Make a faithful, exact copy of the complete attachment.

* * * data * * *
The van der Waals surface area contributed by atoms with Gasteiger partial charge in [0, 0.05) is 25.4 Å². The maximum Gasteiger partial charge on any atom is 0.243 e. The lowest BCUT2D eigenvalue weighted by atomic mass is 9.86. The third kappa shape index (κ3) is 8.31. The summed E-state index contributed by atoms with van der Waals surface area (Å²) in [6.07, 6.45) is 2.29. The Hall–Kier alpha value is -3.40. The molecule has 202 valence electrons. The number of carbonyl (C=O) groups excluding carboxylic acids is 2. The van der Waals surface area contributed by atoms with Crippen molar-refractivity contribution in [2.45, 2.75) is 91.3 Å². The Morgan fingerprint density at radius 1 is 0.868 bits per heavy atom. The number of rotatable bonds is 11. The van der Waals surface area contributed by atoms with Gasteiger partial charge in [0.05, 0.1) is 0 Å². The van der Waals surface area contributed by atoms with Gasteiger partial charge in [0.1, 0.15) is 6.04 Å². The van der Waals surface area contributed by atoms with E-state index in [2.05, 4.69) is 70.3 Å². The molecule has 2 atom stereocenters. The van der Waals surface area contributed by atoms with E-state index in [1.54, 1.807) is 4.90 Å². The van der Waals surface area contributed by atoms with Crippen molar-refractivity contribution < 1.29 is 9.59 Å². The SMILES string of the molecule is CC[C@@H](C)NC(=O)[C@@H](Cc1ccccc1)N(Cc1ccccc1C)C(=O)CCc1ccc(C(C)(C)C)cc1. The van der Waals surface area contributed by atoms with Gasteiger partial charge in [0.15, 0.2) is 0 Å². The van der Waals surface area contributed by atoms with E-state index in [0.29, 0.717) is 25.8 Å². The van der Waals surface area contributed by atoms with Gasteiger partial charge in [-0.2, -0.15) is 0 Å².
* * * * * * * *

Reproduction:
The van der Waals surface area contributed by atoms with Gasteiger partial charge in [0, 0.05) is 25.4 Å². The maximum Gasteiger partial charge on any atom is 0.243 e. The lowest BCUT2D eigenvalue weighted by atomic mass is 9.86. The third kappa shape index (κ3) is 8.31. The summed E-state index contributed by atoms with van der Waals surface area (Å²) in [6.07, 6.45) is 2.29. The Hall–Kier alpha value is -3.40. The molecule has 202 valence electrons. The number of carbonyl (C=O) groups excluding carboxylic acids is 2. The van der Waals surface area contributed by atoms with Crippen molar-refractivity contribution in [2.45, 2.75) is 91.3 Å². The Morgan fingerprint density at radius 1 is 0.868 bits per heavy atom. The number of rotatable bonds is 11. The van der Waals surface area contributed by atoms with Gasteiger partial charge in [0.05, 0.1) is 0 Å². The van der Waals surface area contributed by atoms with Gasteiger partial charge in [0.1, 0.15) is 6.04 Å². The van der Waals surface area contributed by atoms with E-state index in [2.05, 4.69) is 70.3 Å². The molecule has 2 atom stereocenters. The van der Waals surface area contributed by atoms with E-state index in [1.54, 1.807) is 4.90 Å². The van der Waals surface area contributed by atoms with Crippen molar-refractivity contribution < 1.29 is 9.59 Å². The SMILES string of the molecule is CC[C@@H](C)NC(=O)[C@@H](Cc1ccccc1)N(Cc1ccccc1C)C(=O)CCc1ccc(C(C)(C)C)cc1. The van der Waals surface area contributed by atoms with Gasteiger partial charge in [0.15, 0.2) is 0 Å². The van der Waals surface area contributed by atoms with E-state index in [0.29, 0.717) is 25.8 Å². The van der Waals surface area contributed by atoms with Gasteiger partial charge in [-0.2, -0.15) is 0 Å².